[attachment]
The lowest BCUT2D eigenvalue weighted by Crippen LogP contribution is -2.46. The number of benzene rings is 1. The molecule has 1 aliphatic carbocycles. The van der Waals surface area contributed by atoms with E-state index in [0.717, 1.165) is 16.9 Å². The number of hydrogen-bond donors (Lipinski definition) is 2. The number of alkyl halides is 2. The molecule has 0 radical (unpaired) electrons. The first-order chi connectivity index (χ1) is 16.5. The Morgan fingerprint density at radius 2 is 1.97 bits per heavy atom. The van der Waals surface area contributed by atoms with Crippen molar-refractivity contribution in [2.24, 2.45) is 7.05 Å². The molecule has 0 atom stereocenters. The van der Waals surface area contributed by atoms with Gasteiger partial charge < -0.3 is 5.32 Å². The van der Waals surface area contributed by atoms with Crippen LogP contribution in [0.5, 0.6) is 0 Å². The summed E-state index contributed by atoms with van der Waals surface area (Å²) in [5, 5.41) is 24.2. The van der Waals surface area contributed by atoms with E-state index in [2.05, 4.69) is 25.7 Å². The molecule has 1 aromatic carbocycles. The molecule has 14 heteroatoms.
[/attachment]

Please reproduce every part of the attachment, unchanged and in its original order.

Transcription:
The lowest BCUT2D eigenvalue weighted by Crippen LogP contribution is -2.46. The number of benzene rings is 1. The molecule has 1 aliphatic carbocycles. The van der Waals surface area contributed by atoms with E-state index in [0.717, 1.165) is 16.9 Å². The number of hydrogen-bond donors (Lipinski definition) is 2. The number of alkyl halides is 2. The molecule has 0 radical (unpaired) electrons. The first-order chi connectivity index (χ1) is 16.5. The Morgan fingerprint density at radius 2 is 1.97 bits per heavy atom. The van der Waals surface area contributed by atoms with Crippen molar-refractivity contribution in [2.24, 2.45) is 7.05 Å². The molecule has 0 atom stereocenters. The van der Waals surface area contributed by atoms with Gasteiger partial charge < -0.3 is 5.32 Å². The van der Waals surface area contributed by atoms with Crippen LogP contribution in [0.5, 0.6) is 0 Å². The summed E-state index contributed by atoms with van der Waals surface area (Å²) in [5, 5.41) is 24.2. The van der Waals surface area contributed by atoms with E-state index in [2.05, 4.69) is 25.7 Å². The molecule has 1 aromatic carbocycles. The molecule has 14 heteroatoms.